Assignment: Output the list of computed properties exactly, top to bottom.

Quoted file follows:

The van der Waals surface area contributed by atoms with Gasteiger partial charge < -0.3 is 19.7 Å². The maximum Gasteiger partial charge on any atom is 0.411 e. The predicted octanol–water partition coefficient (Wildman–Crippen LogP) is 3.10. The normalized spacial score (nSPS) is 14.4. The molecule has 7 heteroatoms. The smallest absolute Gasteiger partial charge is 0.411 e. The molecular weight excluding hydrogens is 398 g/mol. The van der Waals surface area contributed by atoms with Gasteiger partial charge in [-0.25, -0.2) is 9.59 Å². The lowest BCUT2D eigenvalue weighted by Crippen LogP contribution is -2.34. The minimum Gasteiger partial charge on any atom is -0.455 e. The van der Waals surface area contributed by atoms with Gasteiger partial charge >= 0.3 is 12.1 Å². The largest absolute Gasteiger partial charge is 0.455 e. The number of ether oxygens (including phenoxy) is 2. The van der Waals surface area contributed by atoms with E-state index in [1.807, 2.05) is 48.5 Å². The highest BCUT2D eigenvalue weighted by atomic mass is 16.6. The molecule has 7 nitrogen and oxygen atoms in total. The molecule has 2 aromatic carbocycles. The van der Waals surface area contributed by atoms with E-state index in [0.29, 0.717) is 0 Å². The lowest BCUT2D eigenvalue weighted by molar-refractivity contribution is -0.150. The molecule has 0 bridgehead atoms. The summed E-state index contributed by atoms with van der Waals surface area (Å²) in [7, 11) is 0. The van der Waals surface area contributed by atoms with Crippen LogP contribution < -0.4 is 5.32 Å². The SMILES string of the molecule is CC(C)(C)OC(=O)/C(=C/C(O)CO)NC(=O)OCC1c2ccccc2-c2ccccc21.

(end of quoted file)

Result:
The van der Waals surface area contributed by atoms with Gasteiger partial charge < -0.3 is 19.7 Å². The maximum Gasteiger partial charge on any atom is 0.411 e. The predicted octanol–water partition coefficient (Wildman–Crippen LogP) is 3.10. The normalized spacial score (nSPS) is 14.4. The molecule has 7 heteroatoms. The smallest absolute Gasteiger partial charge is 0.411 e. The molecular weight excluding hydrogens is 398 g/mol. The van der Waals surface area contributed by atoms with Gasteiger partial charge in [-0.25, -0.2) is 9.59 Å². The lowest BCUT2D eigenvalue weighted by Crippen LogP contribution is -2.34. The minimum Gasteiger partial charge on any atom is -0.455 e. The van der Waals surface area contributed by atoms with Gasteiger partial charge >= 0.3 is 12.1 Å². The largest absolute Gasteiger partial charge is 0.455 e. The number of ether oxygens (including phenoxy) is 2. The van der Waals surface area contributed by atoms with E-state index in [1.807, 2.05) is 48.5 Å². The highest BCUT2D eigenvalue weighted by atomic mass is 16.6. The molecule has 7 nitrogen and oxygen atoms in total. The molecule has 2 aromatic carbocycles. The van der Waals surface area contributed by atoms with E-state index in [0.29, 0.717) is 0 Å². The lowest BCUT2D eigenvalue weighted by molar-refractivity contribution is -0.150. The molecule has 0 bridgehead atoms. The summed E-state index contributed by atoms with van der Waals surface area (Å²) in [7, 11) is 0. The van der Waals surface area contributed by atoms with Crippen LogP contribution < -0.4 is 5.32 Å². The SMILES string of the molecule is CC(C)(C)OC(=O)/C(=C/C(O)CO)NC(=O)OCC1c2ccccc2-c2ccccc21.